But what if you can’t help but be black? Youngman has some advice for you too:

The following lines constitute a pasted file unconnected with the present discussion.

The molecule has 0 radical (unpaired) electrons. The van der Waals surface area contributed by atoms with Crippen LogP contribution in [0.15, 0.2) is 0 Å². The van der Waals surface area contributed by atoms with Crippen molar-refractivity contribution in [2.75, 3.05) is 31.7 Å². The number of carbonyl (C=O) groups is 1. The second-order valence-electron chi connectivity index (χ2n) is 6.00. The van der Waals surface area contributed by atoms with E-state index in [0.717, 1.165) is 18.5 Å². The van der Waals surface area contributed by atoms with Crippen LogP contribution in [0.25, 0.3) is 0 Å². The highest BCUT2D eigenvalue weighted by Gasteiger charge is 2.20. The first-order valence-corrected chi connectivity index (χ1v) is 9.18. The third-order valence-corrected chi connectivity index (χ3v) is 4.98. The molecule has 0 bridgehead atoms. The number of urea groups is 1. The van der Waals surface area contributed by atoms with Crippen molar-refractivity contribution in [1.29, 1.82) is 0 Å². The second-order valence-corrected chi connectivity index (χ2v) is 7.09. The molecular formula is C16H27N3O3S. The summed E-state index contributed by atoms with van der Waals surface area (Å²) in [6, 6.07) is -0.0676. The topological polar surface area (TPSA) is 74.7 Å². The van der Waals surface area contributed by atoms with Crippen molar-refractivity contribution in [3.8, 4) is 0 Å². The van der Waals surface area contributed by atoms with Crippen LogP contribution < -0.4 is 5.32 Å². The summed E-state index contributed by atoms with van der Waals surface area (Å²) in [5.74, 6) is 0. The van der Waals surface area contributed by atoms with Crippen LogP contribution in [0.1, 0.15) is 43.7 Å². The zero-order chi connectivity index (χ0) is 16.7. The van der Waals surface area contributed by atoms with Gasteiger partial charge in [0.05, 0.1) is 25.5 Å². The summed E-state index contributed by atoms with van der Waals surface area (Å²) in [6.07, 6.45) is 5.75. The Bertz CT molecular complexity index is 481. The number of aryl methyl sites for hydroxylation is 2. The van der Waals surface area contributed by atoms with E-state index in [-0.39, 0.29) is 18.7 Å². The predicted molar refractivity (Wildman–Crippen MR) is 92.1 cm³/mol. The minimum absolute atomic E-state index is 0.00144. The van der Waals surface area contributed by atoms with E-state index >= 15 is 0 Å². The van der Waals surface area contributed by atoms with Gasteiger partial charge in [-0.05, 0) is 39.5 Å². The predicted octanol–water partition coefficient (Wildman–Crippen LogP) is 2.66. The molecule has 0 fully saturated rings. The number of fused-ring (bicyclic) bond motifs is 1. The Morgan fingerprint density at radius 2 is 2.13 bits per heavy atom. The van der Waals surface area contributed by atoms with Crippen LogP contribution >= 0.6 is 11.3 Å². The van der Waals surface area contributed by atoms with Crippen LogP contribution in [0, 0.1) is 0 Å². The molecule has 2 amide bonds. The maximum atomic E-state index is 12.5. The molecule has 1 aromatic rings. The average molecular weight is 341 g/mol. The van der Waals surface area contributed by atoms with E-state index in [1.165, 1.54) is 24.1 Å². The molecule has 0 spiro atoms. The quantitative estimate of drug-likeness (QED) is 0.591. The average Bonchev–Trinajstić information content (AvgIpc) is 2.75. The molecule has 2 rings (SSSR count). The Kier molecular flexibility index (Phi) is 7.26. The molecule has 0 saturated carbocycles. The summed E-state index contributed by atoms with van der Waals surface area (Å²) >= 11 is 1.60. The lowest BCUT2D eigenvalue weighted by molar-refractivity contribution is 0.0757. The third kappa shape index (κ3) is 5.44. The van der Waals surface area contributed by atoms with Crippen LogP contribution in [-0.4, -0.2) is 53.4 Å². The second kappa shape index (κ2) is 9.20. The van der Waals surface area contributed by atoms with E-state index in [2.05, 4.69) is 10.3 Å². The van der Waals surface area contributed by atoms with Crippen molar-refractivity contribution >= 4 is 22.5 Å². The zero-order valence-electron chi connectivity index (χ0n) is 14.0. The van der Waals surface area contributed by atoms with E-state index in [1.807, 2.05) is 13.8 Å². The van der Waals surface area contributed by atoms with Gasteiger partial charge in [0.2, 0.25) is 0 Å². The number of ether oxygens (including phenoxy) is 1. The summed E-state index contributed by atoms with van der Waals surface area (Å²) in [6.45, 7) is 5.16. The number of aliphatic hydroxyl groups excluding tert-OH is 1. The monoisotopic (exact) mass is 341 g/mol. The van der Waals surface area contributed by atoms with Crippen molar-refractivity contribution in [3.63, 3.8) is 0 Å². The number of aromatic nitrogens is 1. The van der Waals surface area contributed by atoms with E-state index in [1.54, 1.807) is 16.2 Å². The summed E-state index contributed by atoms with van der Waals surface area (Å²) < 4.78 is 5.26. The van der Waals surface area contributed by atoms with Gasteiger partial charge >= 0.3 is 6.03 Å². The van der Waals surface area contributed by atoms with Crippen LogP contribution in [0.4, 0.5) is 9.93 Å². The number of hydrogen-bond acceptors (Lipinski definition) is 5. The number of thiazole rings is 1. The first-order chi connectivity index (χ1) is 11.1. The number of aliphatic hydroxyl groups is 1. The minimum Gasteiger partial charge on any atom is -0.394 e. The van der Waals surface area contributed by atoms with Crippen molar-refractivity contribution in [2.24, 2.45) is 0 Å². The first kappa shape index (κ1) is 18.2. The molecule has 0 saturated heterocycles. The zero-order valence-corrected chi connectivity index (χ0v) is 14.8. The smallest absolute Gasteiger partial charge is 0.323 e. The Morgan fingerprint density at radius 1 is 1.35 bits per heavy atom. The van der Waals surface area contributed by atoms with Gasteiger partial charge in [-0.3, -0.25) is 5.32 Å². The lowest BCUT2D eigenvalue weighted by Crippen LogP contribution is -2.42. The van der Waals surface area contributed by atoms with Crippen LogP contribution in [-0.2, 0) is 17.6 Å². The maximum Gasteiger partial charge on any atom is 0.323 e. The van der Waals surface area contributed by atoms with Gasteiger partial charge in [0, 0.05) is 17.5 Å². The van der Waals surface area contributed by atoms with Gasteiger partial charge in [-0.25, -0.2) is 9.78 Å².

Youngman is pointing to the fact that, whereas white men can make unmarked art — art that is just art, not art of a particular kind — the art of people of color and women is always interpreted in light of their race or gender. Accordingly, if members of these groups want to be successful artists, they must make marked art, art that audiences recognize as the kind of art black people or women make. Further, they must perform “black artist” or “female artist” by adopting the identities that art critics expect and desire to see.Lisa Wade is a professor at Occidental College and the co-author of Gender: Ideas, Interactions, Institutions. Find her on Twitter, Facebook, and Instagram.